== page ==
FRANKFURT Volkswagen's (VOWG_p.DE) trucks division is close to announcing a partnership with U.S.-based rival Navistar International Corp (NAV.N), three sources told Reuters, in the latest example of a deal driven by emissions regulations.
Volkswagen has agreed to supply engines to Navistar in exchange for a 19.9 percent stake in the truckmaker, one of the sources, who declined to be named, told Reuters.
Volkswagen will pay around $16 per Navistar share or about 200 million euros ($223 million) in total, the source said.
The deal will be announced as soon as Tuesday, the sources said. Volkswagen and Navistar declined to comment.
The financial burden of developing next generation engines to meet new emissions standards is forcing several vehicle makers to pursue partnerships and technology deals.
In May, Nissan (7201.T) took a 34 percent stake in Mitsubishi Motors (7211.T), while in 2013, Aston Martin agreed to sell a 5 percent stake to Mercedes-Benz parent Daimler (DAIGn.DE) in exchange for delivering next generation engines and electronics that meet the latest emissions rules.
Volkswagen's commercial vehicles division is trying to build itself into a global truck manufacturer having absorbed Germany's MAN (MANG.DE) and Sweden's Scania [SCVSA.UL], while Navistar is looking for a technology partner to build engines that can meet ever more stringent emissions rules.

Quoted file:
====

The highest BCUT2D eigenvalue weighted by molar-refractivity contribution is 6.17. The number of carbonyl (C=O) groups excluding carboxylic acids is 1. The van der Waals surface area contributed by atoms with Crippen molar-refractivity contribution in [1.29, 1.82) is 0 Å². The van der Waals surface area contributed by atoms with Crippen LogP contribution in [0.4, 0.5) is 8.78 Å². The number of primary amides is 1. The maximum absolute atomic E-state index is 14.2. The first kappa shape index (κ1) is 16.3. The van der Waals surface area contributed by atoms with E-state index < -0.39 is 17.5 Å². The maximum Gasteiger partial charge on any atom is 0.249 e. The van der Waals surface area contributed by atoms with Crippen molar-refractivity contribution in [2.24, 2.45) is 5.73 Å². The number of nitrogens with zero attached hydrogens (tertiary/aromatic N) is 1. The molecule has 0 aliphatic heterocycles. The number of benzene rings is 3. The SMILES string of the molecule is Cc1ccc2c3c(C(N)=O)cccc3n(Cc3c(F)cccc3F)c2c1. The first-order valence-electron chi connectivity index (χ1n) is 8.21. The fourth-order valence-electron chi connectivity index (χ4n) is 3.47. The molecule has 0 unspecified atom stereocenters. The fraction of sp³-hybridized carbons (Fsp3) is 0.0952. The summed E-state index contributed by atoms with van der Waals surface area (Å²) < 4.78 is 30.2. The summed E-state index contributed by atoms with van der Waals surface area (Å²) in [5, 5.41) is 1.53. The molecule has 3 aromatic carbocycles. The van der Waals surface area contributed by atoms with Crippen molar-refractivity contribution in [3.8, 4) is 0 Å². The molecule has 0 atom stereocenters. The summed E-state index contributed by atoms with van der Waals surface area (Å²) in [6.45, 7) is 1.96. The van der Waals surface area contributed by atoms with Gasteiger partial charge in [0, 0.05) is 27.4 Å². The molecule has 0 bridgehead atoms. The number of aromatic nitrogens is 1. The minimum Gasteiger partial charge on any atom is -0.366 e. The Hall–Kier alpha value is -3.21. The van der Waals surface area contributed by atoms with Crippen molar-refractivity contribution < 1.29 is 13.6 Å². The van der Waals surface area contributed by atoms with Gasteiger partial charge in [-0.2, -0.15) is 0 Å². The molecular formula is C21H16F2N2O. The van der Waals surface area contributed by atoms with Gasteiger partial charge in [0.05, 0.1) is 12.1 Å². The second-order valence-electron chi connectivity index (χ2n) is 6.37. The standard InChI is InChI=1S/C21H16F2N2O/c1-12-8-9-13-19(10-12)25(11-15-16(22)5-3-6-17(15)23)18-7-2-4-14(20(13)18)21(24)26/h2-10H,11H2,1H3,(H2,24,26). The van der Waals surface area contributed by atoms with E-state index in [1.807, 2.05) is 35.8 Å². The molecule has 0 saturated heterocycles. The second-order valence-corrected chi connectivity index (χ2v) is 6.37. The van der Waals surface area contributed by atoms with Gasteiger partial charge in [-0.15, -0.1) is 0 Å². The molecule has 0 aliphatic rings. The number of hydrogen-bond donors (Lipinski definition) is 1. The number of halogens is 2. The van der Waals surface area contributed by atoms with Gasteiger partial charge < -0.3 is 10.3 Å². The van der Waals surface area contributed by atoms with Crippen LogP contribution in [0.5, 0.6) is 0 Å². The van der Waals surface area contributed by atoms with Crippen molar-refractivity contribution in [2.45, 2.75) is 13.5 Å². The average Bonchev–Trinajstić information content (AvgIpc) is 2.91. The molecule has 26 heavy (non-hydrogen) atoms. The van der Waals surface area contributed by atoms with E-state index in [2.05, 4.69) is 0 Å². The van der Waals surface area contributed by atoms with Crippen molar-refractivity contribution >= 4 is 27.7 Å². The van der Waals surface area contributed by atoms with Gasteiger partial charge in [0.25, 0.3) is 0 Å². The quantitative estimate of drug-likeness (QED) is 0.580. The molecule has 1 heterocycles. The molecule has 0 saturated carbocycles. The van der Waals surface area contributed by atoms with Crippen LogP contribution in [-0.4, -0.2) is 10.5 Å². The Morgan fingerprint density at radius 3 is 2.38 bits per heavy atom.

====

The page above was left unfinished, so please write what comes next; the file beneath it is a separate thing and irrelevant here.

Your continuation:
For Volkswagen, Navistar is seen as an attractive target because it has a large North American dealer network, something the German company lacks.
Navistar, which has a market value of around $1.15 billion, has been on the lookout for an engine partner since 2010 when it failed to get approval from the U.S. Environmental Protection Agency for its heavy-duty diesel truck engine.
The two companies have been in talks about a potential tie-up for years, but Volkswagen has been distracted for much of the past 12 months by a diesel emissions test cheating scandal that has seen several top management departures.
(Additional reporting by Edward Taylor, Irene Preisinger and Arno Schuetze; Editing by Alexander Smith and Mark Potter)